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Does Your Grandmother Read The Intelligent Investor? Study Says Maybe

By Rupert Hargreaves. Originally published at ValueWalk.

What are the typical profiles of Value and Growth Investors?

Over the years, there have been multiple academic studies that have produced data to support the conclusion that over the long-term value outperforms growth. Data from the likes of Benjamin Graham and David Dodd and Fama and French are commonly cited in work praising value’s long-term success, while the careers of value investors such as Warren Buffett, Seth Klarman, Walter Schloss and Howard Marks only support the conclusion further.

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Valuewalk, Ben Graham, Benjamin Graham, writing, reading, books, The Intelligent Investor, Value investing, value investors, Berkshire Hathaway, Warren Buffett, investor psychology, minimal debt, buy-and-hold investing, fundamental analysis, concentrated diversification, margin of safety, activist investing, contrarian mindsets

However, the answer to the question of why value outperforms other styles remains elusive. Fama and French suggest the value premium may be compensation for systematic risks other than market portfolio return risk, while practical practitioners such as Warren Buffett suggest the premium exists due to the emotional biases of investors.

The extensive empirical literature on the value premium focuses primarily on stock returns and how they are related to macroeconomic and corporate variables. There is very little research that looks into the individual holdings of investors, and why these investors choose these holdings. A paper published in the Journal of Finance at the beginning of this year seeks to remedy this problem. The paper asks the key question “Who Are the Value and Growth Investors?”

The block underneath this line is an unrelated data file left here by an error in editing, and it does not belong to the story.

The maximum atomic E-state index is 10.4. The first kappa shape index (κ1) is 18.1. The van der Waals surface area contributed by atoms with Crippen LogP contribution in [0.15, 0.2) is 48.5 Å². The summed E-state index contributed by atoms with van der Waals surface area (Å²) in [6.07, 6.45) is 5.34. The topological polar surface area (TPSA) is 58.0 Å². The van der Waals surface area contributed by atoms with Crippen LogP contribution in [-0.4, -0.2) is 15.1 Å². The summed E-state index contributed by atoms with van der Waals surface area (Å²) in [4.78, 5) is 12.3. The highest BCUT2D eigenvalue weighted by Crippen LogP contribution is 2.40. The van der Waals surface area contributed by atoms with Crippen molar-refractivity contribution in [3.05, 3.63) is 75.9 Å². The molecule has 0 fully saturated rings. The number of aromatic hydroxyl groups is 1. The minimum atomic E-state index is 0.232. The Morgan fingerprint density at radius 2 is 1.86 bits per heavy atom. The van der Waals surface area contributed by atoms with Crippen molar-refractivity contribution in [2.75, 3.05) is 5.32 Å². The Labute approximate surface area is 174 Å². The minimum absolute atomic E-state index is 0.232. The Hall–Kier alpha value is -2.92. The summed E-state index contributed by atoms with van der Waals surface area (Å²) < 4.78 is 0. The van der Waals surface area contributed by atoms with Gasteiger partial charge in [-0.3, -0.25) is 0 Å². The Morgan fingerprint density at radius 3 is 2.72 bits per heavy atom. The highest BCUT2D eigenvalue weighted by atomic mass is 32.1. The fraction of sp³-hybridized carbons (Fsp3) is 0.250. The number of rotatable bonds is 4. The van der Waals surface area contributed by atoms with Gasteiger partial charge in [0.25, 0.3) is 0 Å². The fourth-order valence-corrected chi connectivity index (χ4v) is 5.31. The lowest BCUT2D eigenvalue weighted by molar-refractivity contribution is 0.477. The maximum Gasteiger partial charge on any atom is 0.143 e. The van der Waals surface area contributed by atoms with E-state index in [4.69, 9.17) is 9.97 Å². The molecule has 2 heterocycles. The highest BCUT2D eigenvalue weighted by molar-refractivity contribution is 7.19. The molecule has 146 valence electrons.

Who Are the Value and Growth Investors?

By using a highly detailed administrative panel that contains the disaggregated holdings and socioeconomic characteristics of all Swedish residents between 1999 and 2007, the paper can establish the personality traits and make up of the average value investor.

According to the research paper, value investors are “substantially older, are more likely to be female, have higher financial and real estate wealth, and have lower leverage, income risk, and human capital than the average growth investor.” Meanwhile, the average growth investor tends to be male or an entrepreneur. More educated investors are also more likely to invest in growth stocks.

Further, the researchers found that over the life-cycle of investing, households tend to climb the “value ladder,” which essentially means that as the household ages, investors shift away from growth stocks towards value stocks as their “investment horizons short-term and their balance sheets and human capital role.”

value and growth investors

This change is economically significant as is apparently amounts to an average of half the value premium for the stock portfolio and a quarter of the premium for the risky portfolio, which also includes equity mutual funds.

Finally, as well as age and gender, according to this research paper, there’s a close link between the value investing and macroeconomic exposure of employment. As the report explains:

“We find that a single macroeconomic factor—per-capita national income growth— explains on average 88% of the time-series variation of per-capita income in any given two-digit SIC industry. Households employed in sectors with high exposure to the macroeconomic factor tend to select portfolios of stocks and funds with low value loadings. We obtain similar results when we use industry exposure to the value factor itself as a measure of systematic risk. Furthermore, we show that cross-sectoral differences in loadings are more pronounced for young households than for mature households, consistent with the intuition that human capital risk is primarily borne by the young. As a result, the value ladder is empirically steeper in more cyclical industries.”

Betermier, Sebastien and Calvet, Laurent E. and Sodini, Paolo, Who Are the Value and Growth Investors? (February 25, 2016). Journal of Finance, Forthcoming; Paris December 2014 Finance Meeting EUROFIDAI – AFFI Paper; HEC Paris Research Paper No. FIN-2014-1043. Available at SSRN: https://ssrn.com/abstract=2426823

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The post Does Your Grandmother Read The Intelligent Investor? Study Says Maybe appeared first on ValueWalk.

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